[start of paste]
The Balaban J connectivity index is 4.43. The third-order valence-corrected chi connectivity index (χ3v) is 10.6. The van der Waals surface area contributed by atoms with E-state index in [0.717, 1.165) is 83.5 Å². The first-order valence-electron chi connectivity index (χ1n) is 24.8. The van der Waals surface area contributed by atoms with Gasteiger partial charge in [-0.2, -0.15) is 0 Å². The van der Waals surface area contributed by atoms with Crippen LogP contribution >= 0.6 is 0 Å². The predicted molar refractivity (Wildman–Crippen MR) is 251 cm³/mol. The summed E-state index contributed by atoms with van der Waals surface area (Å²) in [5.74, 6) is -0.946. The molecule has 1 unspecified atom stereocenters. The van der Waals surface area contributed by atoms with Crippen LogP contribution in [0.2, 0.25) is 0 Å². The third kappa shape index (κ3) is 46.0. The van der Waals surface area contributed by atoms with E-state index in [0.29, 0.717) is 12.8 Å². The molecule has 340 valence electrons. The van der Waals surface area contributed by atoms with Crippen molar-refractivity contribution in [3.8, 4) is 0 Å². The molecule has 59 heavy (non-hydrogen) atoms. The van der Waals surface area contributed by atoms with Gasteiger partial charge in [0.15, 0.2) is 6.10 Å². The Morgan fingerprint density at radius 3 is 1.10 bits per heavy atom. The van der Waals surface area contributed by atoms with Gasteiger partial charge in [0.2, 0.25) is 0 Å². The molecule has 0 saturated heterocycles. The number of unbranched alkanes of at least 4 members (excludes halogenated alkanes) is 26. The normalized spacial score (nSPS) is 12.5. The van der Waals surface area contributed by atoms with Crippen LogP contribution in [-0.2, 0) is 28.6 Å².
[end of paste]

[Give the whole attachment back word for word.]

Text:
The Balaban J connectivity index is 4.43. The third-order valence-corrected chi connectivity index (χ3v) is 10.6. The van der Waals surface area contributed by atoms with E-state index in [0.717, 1.165) is 83.5 Å². The first-order valence-electron chi connectivity index (χ1n) is 24.8. The van der Waals surface area contributed by atoms with Gasteiger partial charge in [-0.2, -0.15) is 0 Å². The van der Waals surface area contributed by atoms with Crippen LogP contribution >= 0.6 is 0 Å². The predicted molar refractivity (Wildman–Crippen MR) is 251 cm³/mol. The summed E-state index contributed by atoms with van der Waals surface area (Å²) in [5.74, 6) is -0.946. The molecule has 1 unspecified atom stereocenters. The van der Waals surface area contributed by atoms with Crippen LogP contribution in [0.2, 0.25) is 0 Å². The third kappa shape index (κ3) is 46.0. The van der Waals surface area contributed by atoms with E-state index in [0.29, 0.717) is 12.8 Å². The molecule has 340 valence electrons. The van der Waals surface area contributed by atoms with Crippen molar-refractivity contribution in [3.8, 4) is 0 Å². The molecule has 59 heavy (non-hydrogen) atoms. The van der Waals surface area contributed by atoms with Gasteiger partial charge in [0.15, 0.2) is 6.10 Å². The Morgan fingerprint density at radius 3 is 1.10 bits per heavy atom. The van der Waals surface area contributed by atoms with Gasteiger partial charge in [0.2, 0.25) is 0 Å². The molecule has 0 saturated heterocycles. The number of unbranched alkanes of at least 4 members (excludes halogenated alkanes) is 26. The normalized spacial score (nSPS) is 12.5. The van der Waals surface area contributed by atoms with Crippen LogP contribution in [-0.2, 0) is 28.6 Å².